Policies of The League
In 461 BC, Cimon was ostracized and was succeeded in his influence by democrats such as Ephialtes and Pericles. This signaled a complete change in Athenian foreign policy, neglecting the alliance with the Spartans and instead allying with her enemies, Argos and Thessaly. Megara deserted the Spartan-led Peloponnesian League and allied herself with Athens, allowing construction of a double line of walls across the Isthmus of Corinth and protecting Athens from attack from that quarter. Around the same time, due to encouragement from influential speaker Themistocles, the Athenians also constructed the Long Walls connecting their city to the Piraeus, its port, making it effectively invulnerable to attack by land.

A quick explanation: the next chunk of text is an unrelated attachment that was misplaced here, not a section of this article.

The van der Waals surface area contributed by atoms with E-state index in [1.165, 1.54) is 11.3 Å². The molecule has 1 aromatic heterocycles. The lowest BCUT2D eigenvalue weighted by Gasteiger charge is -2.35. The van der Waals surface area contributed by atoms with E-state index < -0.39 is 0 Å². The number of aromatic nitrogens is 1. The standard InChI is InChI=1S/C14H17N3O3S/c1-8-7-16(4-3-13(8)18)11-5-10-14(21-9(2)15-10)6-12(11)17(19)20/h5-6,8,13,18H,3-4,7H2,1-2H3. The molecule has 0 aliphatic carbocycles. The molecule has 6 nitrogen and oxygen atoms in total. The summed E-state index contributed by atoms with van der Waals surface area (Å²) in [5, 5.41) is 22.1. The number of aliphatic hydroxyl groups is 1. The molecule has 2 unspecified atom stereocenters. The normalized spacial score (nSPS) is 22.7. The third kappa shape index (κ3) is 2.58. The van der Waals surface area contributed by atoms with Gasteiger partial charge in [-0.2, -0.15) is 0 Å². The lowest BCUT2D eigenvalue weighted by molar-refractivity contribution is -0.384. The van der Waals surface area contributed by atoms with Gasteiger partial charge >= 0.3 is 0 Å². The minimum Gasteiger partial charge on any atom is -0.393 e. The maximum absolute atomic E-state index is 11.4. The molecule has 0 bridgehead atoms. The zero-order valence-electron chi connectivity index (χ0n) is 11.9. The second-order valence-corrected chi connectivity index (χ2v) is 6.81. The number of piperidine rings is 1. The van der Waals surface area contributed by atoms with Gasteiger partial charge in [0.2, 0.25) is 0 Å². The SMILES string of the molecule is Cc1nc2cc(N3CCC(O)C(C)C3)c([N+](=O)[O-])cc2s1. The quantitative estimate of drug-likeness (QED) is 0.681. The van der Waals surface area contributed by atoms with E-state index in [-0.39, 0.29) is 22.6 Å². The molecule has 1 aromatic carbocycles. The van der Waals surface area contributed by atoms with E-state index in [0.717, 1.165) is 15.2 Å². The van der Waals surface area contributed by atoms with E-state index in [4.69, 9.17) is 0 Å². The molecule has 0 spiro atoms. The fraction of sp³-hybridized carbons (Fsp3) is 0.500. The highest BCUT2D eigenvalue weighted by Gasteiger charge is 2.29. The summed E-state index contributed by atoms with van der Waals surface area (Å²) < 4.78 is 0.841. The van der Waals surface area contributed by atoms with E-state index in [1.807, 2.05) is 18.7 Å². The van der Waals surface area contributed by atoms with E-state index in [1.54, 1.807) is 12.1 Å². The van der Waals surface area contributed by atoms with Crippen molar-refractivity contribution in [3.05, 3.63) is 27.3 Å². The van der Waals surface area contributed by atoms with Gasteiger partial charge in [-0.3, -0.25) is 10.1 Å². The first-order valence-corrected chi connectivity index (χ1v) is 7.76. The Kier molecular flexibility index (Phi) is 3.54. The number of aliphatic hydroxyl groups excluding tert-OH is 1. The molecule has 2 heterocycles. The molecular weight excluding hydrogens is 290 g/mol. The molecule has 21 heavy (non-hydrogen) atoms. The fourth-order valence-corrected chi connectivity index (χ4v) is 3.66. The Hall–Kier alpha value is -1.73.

In 454 BC, the Athenian general Pericles moved the Delian League's treasury from Delos to Athens, allegedly to keep it safe from Persia. However, Plutarch indicates that many of Pericles' rivals viewed the transfer to Athens as usurping monetary resources to fund elaborate building projects. Athens also switched from accepting ships, men and weapons as dues from league members, to only accepting money.
The new treasury established in Athens was used for many purposes, not all relating to the defence of members of the league. It was from tribute paid to the league that Pericles set to building the Parthenon on the Acropolis, replacing an older temple, as well as many other non-defense related expenditures. The Delian League was turning from an alliance into an empire.
Read more about this topic: Delian League
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